Greetings lovelies, its Christie here….. Hope all is well. It gives me great pleasure to guest post for Amy today and I can only hope I do her blog justice!

I thought I should do more of a little intro/get-to-know me post, rather than one about a particular topic as this is my first guest post, and to be honest I’m rather nervous.

I call Sydney, Australia home and wouldn’t have it any other way. I’ve travelled to a few countries in the past several years, and since then the travel bug has hit me hard. I love experiencing different cultures and meeting new people, and so can’t wait till hubby and I have some more money so we can go on another overseas adventure. Our next wish-list holiday destination is Alaska/Canada.

During the week I work as a primary school teacher. This year I’ve had a lovely class of third and forth graders. They are just delightful, but I think its the lovely teachers I work with that make me really love my job. There isn’t a morning where I dread going to work, or even an afternoon where I wish I could get home sooner. Its a wonderful environment to work in – with people who respect and appreciate the work I do. I’m forever grateful for the wonderful people I work with, who are always there to support me in every way every day.

I love to occupy my spare time sifting through racks of second hand goodies at various thrift stores. Almost 100% of my wardrobe has come from thrift stores and I couldn’t be happier. Saving money + recycling clothes = one very happy Christie. I also love drawing and recently became a regular artist at Free Crappy The idea behind the website is quite clever & creative – you send in a photo and someone from the other side of the word will draw you a portrait based on the photo and blurb you’ve sent. Its fun and free and you never know what you’ll get. You can request a particular artist too – so if you’d like, feel free to request me.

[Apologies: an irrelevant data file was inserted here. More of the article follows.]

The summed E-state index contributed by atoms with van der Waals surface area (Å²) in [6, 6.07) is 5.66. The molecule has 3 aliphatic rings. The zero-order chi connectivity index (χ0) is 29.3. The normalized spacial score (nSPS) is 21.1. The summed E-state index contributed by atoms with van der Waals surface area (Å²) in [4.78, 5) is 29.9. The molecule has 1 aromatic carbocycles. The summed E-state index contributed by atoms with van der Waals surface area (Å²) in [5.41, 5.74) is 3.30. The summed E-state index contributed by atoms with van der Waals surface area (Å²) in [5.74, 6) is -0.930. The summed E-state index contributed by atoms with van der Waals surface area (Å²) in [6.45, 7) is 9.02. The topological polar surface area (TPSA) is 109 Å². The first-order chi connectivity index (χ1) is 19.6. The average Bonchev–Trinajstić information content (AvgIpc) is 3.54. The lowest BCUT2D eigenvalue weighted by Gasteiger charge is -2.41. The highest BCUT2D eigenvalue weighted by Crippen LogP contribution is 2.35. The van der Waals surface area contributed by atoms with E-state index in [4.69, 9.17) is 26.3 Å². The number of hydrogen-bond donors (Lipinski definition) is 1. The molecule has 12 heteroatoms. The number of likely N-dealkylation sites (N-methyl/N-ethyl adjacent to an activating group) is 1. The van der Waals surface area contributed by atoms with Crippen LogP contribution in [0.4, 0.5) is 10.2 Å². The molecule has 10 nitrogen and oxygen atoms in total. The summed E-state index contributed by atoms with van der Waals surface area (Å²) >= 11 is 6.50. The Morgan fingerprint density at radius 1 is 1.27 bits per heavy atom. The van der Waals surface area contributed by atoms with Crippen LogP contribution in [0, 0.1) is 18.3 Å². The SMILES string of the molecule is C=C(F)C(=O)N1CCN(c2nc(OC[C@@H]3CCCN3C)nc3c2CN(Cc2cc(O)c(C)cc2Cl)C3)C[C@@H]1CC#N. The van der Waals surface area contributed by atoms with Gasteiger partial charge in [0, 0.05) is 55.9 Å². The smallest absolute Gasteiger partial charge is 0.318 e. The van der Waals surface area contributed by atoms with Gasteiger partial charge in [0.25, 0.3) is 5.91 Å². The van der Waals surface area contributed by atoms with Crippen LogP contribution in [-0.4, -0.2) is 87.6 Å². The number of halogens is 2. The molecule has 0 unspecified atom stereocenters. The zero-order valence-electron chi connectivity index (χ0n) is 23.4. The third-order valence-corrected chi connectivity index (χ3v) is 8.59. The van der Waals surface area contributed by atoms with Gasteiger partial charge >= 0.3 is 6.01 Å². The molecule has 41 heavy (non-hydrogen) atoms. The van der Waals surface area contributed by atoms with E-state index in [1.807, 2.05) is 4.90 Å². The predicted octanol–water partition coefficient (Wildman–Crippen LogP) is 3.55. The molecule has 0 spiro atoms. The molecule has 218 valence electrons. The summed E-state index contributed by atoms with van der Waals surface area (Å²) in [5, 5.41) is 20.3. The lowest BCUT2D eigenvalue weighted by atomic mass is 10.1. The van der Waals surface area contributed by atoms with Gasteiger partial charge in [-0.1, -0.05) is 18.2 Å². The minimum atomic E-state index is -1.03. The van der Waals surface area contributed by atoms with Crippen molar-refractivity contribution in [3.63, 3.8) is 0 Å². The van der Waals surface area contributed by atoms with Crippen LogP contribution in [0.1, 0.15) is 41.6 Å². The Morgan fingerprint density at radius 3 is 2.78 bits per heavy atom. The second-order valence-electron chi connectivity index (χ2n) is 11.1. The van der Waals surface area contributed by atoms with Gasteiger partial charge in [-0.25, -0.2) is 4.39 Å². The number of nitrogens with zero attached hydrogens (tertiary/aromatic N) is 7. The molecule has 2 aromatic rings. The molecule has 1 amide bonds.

Thank you all for taking the time to read my post, and a BIG thank you to Amy, for inviting me to be a part of your blog.

Wishing you a speedy recovery and looking forward to your return to the blogging world.

Hope everyone has a wonderful Christmas and New Year.

Over and out.


Guest Post: Pretty Nifty Thrifty Fashion.

26 Dec

Today we’re hearing from the Thrifting Queen, Elizabeth from Pretty Nifty Thrifty Fashion 🙂


Jacket: Gift, Shirt: Value Village $5, Jeans: Value Village $8, Boots: Spring $15, Hat: Ardenes $7, Scarf: Christmas Gift

Hello everyone!! I am Elizabeth from Pretty Nifty Thrifty Fashion and i am guest posting for Amy while she is taking a much deserved break from blogging to recover from her ankle surgery. My first surgery was actually a few months ago when i got my wisdom teeth removed and leading up to it the part i most dreaded were the needles. A couple of years ago i went to alot of doctors for various tests and i developed a little fear of needles after one technician didn’t do the best job drawing some blood (it was so painful!!!). So on the day when my doctor went to put the iv in, my hand was clenched so tight it wouldnt open and he asked me very nicely if i was a little tense which made me laugh, i hadnt noticed it was like that until then!! I had worn my Iron Man tshirt that day so the nurses and i began to discuss the merits of different super heroes which made me relax a bit so i didnt really notice the pin pricks. Discussing the pros and cons of Spiderman is the last thing i can remember before waking up in the recovery room with the whole thing over, it was such a relief!!! Before going out to take outfit photos for this guest post i thought long and hard about my outfit and then decided i would just wear all of my favourite things together. I will admit i have alot of clothes (being a major thrift shopper can be bad everything is so cheap!) but i wear all of these constantly, they are my go to items. I hope everything went well with Amy’s surgery and have a nice day everyone!!!

Guest Post: Amber Rose.

24 Dec

Today we have some winter tips from the ever enchanting Amber Rose to make yourself cosy this Christmas.

With cold air nipping at our nose and old man winter pulling warmth from our cheeks and fingertips, sometimes I find it difficult to muster the motivation to move from my warm covers, thus wasting away a day.

Below, I’ve compiled a small list of my favorite things to do to motivate myself on a less than amiable day! Do let me know if you have anything to add as I’d love to know!

  1. put your blanket in the dryer for fifteen minutes. It’ll be nice and toasty, and you can snuggle under it.
  2. brew coffee and let the smell fill your house.
  3. plan your day around a catnap in the middle of the day, permitting.
  4. catch up on homework while listening to Christmas music.
  5. add peppermint flavors to anything. It just perks up any coffee, drink, or snack!

Amber Rose